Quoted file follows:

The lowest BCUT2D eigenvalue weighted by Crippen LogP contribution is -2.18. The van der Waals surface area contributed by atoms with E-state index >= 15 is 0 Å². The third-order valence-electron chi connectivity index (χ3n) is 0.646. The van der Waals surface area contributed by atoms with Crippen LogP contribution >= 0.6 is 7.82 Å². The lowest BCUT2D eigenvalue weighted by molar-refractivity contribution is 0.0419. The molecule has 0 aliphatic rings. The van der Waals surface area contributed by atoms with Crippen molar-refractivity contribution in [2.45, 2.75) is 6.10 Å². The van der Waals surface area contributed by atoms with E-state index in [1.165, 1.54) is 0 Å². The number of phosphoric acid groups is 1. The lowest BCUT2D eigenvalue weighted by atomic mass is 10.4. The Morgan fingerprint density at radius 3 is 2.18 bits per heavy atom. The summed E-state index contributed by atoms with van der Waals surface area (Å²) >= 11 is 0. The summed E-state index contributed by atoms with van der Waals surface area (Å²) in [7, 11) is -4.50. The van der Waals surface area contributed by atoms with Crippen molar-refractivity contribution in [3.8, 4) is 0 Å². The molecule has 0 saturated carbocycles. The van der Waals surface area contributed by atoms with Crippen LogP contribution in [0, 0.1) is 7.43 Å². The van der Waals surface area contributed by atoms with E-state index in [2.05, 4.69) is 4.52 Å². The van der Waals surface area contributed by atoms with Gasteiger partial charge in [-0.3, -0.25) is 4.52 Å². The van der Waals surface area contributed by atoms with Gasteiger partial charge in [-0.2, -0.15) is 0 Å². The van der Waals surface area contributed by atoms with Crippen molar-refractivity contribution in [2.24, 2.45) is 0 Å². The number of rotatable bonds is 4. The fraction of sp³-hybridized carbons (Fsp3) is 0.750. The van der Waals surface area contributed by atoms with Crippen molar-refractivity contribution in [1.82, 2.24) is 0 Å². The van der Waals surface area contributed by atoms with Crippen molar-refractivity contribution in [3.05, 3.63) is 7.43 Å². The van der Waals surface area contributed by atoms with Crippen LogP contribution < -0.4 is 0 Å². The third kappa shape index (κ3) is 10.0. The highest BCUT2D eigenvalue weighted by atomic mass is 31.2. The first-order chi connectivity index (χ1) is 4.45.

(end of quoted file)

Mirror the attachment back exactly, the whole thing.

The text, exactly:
The lowest BCUT2D eigenvalue weighted by Crippen LogP contribution is -2.18. The van der Waals surface area contributed by atoms with E-state index >= 15 is 0 Å². The third-order valence-electron chi connectivity index (χ3n) is 0.646. The van der Waals surface area contributed by atoms with Crippen LogP contribution >= 0.6 is 7.82 Å². The lowest BCUT2D eigenvalue weighted by molar-refractivity contribution is 0.0419. The molecule has 0 aliphatic rings. The van der Waals surface area contributed by atoms with Crippen molar-refractivity contribution in [2.45, 2.75) is 6.10 Å². The van der Waals surface area contributed by atoms with E-state index in [1.165, 1.54) is 0 Å². The number of phosphoric acid groups is 1. The lowest BCUT2D eigenvalue weighted by atomic mass is 10.4. The Morgan fingerprint density at radius 3 is 2.18 bits per heavy atom. The summed E-state index contributed by atoms with van der Waals surface area (Å²) >= 11 is 0. The summed E-state index contributed by atoms with van der Waals surface area (Å²) in [7, 11) is -4.50. The van der Waals surface area contributed by atoms with Crippen molar-refractivity contribution in [3.8, 4) is 0 Å². The molecule has 0 saturated carbocycles. The van der Waals surface area contributed by atoms with Crippen LogP contribution in [0, 0.1) is 7.43 Å². The van der Waals surface area contributed by atoms with E-state index in [2.05, 4.69) is 4.52 Å². The van der Waals surface area contributed by atoms with Gasteiger partial charge in [-0.3, -0.25) is 4.52 Å². The van der Waals surface area contributed by atoms with Gasteiger partial charge in [-0.2, -0.15) is 0 Å². The van der Waals surface area contributed by atoms with Crippen molar-refractivity contribution in [2.24, 2.45) is 0 Å². The number of rotatable bonds is 4. The fraction of sp³-hybridized carbons (Fsp3) is 0.750. The van der Waals surface area contributed by atoms with Crippen molar-refractivity contribution in [1.82, 2.24) is 0 Å². The van der Waals surface area contributed by atoms with Crippen molar-refractivity contribution in [3.05, 3.63) is 7.43 Å². The van der Waals surface area contributed by atoms with Crippen LogP contribution < -0.4 is 0 Å². The third kappa shape index (κ3) is 10.0. The highest BCUT2D eigenvalue weighted by atomic mass is 31.2. The first-order chi connectivity index (χ1) is 4.45.